According to William D. Chey, MD, University of Michigan Health System, the key is learning how to communicate more effectively.
In the first of a four-part series on Contemporary issues in rural medicine: Aligning management of functional bowel disorders in best practices, Dr. Chey encourages you to move away from traditional approaches that are not empathetic such as informing sufferers that the causes of irritable bowel syndrome (IBS) are unknown and there is no cure. Instead, you should redefine IBS in a way that gives your patient hope that they can take control of their illness and restore a measure of normalcy in their lives. Watch now to see language Dr. Chey suggests using.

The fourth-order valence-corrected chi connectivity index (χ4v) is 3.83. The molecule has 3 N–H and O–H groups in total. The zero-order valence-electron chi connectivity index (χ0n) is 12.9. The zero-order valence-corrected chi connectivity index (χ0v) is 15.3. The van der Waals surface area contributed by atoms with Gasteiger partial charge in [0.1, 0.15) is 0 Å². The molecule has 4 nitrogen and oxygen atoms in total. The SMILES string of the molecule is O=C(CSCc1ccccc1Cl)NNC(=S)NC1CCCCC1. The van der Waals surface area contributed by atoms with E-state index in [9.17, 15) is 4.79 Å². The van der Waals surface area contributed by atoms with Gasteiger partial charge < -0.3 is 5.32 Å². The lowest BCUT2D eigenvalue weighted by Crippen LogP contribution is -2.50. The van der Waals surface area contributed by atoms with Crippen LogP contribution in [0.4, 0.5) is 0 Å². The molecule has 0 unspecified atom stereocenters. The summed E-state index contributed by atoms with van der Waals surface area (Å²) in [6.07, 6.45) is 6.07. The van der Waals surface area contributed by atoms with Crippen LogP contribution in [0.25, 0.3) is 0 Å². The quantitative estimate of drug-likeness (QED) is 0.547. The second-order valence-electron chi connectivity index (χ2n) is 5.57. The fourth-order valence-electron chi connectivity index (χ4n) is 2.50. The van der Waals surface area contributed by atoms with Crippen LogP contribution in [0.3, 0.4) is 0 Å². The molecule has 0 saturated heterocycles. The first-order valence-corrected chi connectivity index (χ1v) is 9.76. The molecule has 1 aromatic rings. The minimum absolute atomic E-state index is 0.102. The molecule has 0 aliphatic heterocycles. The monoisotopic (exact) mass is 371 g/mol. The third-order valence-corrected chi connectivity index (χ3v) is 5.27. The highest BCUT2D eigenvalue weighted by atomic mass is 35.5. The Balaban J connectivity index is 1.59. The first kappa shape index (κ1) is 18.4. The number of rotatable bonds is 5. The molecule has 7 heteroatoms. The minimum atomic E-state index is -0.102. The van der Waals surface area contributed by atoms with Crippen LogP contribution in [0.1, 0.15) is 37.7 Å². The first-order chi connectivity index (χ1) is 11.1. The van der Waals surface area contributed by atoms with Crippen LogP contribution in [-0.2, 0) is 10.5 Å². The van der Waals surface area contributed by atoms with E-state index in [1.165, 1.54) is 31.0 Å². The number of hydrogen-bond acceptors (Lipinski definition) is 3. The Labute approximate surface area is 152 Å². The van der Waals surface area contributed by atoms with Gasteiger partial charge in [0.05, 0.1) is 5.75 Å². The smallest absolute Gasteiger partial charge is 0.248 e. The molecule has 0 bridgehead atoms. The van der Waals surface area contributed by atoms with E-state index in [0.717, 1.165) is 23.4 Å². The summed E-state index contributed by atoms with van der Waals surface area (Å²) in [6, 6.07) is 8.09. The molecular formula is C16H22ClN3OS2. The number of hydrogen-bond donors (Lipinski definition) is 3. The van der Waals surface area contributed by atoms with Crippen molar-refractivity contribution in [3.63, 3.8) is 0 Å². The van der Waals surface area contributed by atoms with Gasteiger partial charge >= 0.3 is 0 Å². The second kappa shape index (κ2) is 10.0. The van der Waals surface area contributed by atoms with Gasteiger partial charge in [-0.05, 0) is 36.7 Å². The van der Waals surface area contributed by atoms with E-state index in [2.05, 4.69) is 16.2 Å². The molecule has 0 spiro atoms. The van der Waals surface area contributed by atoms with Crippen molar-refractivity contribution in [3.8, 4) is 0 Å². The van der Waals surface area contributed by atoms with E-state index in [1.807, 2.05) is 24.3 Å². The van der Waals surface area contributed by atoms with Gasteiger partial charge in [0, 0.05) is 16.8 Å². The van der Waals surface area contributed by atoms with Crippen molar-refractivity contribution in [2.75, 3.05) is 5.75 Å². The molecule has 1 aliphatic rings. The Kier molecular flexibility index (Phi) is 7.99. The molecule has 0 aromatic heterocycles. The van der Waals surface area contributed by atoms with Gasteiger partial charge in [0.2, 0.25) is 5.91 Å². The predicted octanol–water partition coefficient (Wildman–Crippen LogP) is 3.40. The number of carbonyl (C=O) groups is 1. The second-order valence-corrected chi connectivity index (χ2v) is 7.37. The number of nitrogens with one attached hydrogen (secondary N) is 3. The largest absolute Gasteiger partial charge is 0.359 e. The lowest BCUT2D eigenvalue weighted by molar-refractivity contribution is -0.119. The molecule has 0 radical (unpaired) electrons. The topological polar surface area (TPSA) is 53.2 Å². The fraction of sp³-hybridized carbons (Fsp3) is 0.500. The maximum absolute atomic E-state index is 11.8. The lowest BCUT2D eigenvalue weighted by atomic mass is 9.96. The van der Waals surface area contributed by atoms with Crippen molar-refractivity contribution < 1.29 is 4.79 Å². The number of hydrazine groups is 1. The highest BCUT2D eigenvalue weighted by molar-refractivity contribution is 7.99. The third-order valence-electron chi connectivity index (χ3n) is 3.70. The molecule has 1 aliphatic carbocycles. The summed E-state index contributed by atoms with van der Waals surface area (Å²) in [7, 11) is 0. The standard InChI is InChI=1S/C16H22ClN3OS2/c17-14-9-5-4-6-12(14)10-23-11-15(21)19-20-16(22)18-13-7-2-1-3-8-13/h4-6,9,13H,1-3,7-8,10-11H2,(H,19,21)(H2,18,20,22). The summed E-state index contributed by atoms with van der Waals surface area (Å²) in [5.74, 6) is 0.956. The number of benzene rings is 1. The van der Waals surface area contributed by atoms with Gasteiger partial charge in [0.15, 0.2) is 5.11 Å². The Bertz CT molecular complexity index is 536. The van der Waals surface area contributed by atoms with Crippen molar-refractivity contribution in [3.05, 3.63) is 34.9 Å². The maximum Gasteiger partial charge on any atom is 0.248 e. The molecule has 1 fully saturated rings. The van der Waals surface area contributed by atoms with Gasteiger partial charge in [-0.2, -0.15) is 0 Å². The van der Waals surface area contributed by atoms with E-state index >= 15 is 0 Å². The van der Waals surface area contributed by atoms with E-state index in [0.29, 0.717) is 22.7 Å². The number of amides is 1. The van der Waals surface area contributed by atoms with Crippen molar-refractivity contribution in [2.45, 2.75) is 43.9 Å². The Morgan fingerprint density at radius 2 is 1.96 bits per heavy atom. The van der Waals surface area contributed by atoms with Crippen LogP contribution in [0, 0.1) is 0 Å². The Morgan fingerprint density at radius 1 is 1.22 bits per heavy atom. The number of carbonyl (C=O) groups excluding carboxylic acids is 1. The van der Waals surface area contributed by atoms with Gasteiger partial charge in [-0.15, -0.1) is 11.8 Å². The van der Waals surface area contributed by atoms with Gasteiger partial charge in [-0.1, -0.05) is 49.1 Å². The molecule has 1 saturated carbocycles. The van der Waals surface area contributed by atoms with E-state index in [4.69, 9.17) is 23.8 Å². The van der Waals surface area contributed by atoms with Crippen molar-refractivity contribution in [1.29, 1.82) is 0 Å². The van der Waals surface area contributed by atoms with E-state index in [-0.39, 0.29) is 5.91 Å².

IBS affects about 40 million Americans, and it is one of the most common GI disorders. By participating in the series, you will understand how to utilize the Rome criteria to diagnose IBS sufferers ranging from extreme diarrhea to severe constipation and will become knowledgeable about evidence-based therapies for patients who have not responded to conventional dietary and pharmacologic interventions.